The data they have published is not aggregated data (and can potentially be used to identify individuals), and they are not providing it strictly to partners and sponsors, but to the public. There are good reasons for this (so other data nerds can make maps and track behavior). Even if Nice Ride removed the subscriber ID, they would still not be in technical compliance with their policy (because of the aggregation claim), but they would remove the possibility of identification of users, which is all I really care about.

And finally, Nice Ride published a similar dataset in 2011, but included Date of Birth, Gender, and ZIP Code – making it very easy to identify people. It doesn’t appear that they did much about this oversight (other than properly redacting this data in 2012), as Minneapolis Mayor RT Rybak’s subscriber ID appears to be in use in both the 2011 and 2012 data sets (though either he stopped using Nice Ride in May 2012, or was assigned a new subscriber ID – this doesn’t surprise me considering he’s an avid cyclist and probably prefers his own bike). It would have been a smart idea to re-assign subscriber IDs after that inadvertent disclosure.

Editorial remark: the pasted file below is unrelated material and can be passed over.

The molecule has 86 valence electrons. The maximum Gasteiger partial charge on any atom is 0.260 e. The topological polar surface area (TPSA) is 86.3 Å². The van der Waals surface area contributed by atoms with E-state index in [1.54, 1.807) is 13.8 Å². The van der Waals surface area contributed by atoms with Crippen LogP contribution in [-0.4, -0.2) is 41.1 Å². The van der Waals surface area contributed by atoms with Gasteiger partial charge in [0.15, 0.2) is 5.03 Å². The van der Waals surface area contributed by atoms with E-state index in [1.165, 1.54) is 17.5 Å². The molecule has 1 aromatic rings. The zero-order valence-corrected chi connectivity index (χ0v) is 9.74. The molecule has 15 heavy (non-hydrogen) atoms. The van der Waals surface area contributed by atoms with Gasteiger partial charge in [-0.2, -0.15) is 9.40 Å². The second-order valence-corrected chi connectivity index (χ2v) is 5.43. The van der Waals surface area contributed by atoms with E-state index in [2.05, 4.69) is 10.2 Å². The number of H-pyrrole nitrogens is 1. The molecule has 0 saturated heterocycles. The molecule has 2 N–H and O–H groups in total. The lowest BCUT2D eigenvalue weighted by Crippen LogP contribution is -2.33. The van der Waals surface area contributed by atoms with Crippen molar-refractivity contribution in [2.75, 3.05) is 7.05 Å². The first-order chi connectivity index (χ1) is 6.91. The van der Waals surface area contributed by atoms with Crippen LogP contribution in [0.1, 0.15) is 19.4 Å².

And if you’re wondering, I did email the Director of IT for Nice Ride prior to publishing this, and he was unconcerned about the privacy implications of publishing the data. I didn’t tell him specifically about the privacy policy violations mentioned in this update, because I thought of that angle after he stopped replying to my email. The EFF sent me a form letter telling me to contact my local bar association, and a reporter from the Star Tribune couldn’t come up with an angle which was appealing enough to readers.

If anyone has any ideas on how to get this resolved (either updating their policy to state that they will share ride data about users, or to stop publishing the subscriber ID field), please let me know and share the link to this post. Thanks!